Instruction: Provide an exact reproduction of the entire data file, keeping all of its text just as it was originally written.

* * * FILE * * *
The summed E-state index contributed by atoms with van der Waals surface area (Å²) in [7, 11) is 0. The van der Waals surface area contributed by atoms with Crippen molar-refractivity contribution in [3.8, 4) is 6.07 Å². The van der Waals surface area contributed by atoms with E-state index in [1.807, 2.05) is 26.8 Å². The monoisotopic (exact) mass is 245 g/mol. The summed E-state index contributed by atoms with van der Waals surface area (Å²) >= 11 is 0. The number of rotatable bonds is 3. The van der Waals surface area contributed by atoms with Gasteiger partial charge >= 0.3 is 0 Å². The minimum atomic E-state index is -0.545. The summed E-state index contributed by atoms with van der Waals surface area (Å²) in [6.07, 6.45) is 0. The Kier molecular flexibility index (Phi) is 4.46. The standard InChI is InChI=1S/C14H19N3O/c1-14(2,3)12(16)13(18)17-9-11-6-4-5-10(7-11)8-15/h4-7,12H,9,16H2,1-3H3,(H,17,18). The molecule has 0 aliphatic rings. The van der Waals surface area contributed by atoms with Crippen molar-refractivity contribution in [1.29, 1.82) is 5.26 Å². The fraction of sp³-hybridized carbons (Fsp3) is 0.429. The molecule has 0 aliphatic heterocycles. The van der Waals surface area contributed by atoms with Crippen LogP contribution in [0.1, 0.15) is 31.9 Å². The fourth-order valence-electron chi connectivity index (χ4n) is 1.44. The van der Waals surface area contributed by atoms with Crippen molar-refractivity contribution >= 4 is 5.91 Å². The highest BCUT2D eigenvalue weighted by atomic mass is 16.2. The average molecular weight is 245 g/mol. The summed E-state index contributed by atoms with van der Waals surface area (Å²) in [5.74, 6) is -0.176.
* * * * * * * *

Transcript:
The summed E-state index contributed by atoms with van der Waals surface area (Å²) in [7, 11) is 0. The van der Waals surface area contributed by atoms with Crippen molar-refractivity contribution in [3.8, 4) is 6.07 Å². The van der Waals surface area contributed by atoms with E-state index in [1.807, 2.05) is 26.8 Å². The monoisotopic (exact) mass is 245 g/mol. The summed E-state index contributed by atoms with van der Waals surface area (Å²) >= 11 is 0. The number of rotatable bonds is 3. The van der Waals surface area contributed by atoms with Gasteiger partial charge >= 0.3 is 0 Å². The minimum atomic E-state index is -0.545. The summed E-state index contributed by atoms with van der Waals surface area (Å²) in [6.07, 6.45) is 0. The Kier molecular flexibility index (Phi) is 4.46. The standard InChI is InChI=1S/C14H19N3O/c1-14(2,3)12(16)13(18)17-9-11-6-4-5-10(7-11)8-15/h4-7,12H,9,16H2,1-3H3,(H,17,18). The molecule has 0 aliphatic rings. The van der Waals surface area contributed by atoms with Crippen molar-refractivity contribution in [1.29, 1.82) is 5.26 Å². The fraction of sp³-hybridized carbons (Fsp3) is 0.429. The molecule has 0 aliphatic heterocycles. The van der Waals surface area contributed by atoms with Crippen LogP contribution in [0.1, 0.15) is 31.9 Å². The fourth-order valence-electron chi connectivity index (χ4n) is 1.44. The van der Waals surface area contributed by atoms with Crippen molar-refractivity contribution >= 4 is 5.91 Å². The highest BCUT2D eigenvalue weighted by atomic mass is 16.2. The average molecular weight is 245 g/mol. The summed E-state index contributed by atoms with van der Waals surface area (Å²) in [5.74, 6) is -0.176.